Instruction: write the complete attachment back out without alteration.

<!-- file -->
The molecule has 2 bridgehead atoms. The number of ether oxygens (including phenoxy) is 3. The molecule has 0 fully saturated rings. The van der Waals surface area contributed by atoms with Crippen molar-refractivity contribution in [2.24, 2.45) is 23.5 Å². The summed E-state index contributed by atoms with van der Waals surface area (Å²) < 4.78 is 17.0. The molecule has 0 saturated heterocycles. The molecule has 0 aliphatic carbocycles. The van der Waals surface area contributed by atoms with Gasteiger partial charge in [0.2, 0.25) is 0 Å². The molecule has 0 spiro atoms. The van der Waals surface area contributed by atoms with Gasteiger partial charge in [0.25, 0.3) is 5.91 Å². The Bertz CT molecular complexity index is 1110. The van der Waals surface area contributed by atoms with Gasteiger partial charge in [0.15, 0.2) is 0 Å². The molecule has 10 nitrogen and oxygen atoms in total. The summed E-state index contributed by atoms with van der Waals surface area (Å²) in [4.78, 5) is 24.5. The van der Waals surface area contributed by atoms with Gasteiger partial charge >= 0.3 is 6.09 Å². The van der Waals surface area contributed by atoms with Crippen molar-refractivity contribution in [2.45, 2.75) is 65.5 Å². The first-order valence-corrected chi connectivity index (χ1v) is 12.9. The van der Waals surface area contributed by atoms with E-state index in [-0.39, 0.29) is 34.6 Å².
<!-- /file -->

The molecule has 2 bridgehead atoms. The number of ether oxygens (including phenoxy) is 3. The molecule has 0 fully saturated rings. The van der Waals surface area contributed by atoms with Crippen molar-refractivity contribution in [2.24, 2.45) is 23.5 Å². The summed E-state index contributed by atoms with van der Waals surface area (Å²) < 4.78 is 17.0. The molecule has 0 saturated heterocycles. The molecule has 0 aliphatic carbocycles. The van der Waals surface area contributed by atoms with Gasteiger partial charge in [0.2, 0.25) is 0 Å². The molecule has 0 spiro atoms. The van der Waals surface area contributed by atoms with Gasteiger partial charge in [0.25, 0.3) is 5.91 Å². The Bertz CT molecular complexity index is 1110. The van der Waals surface area contributed by atoms with Gasteiger partial charge in [0.15, 0.2) is 0 Å². The molecule has 10 nitrogen and oxygen atoms in total. The summed E-state index contributed by atoms with van der Waals surface area (Å²) in [4.78, 5) is 24.5. The van der Waals surface area contributed by atoms with Gasteiger partial charge >= 0.3 is 6.09 Å². The van der Waals surface area contributed by atoms with Crippen molar-refractivity contribution in [2.45, 2.75) is 65.5 Å². The first-order valence-corrected chi connectivity index (χ1v) is 12.9. The van der Waals surface area contributed by atoms with E-state index in [-0.39, 0.29) is 34.6 Å².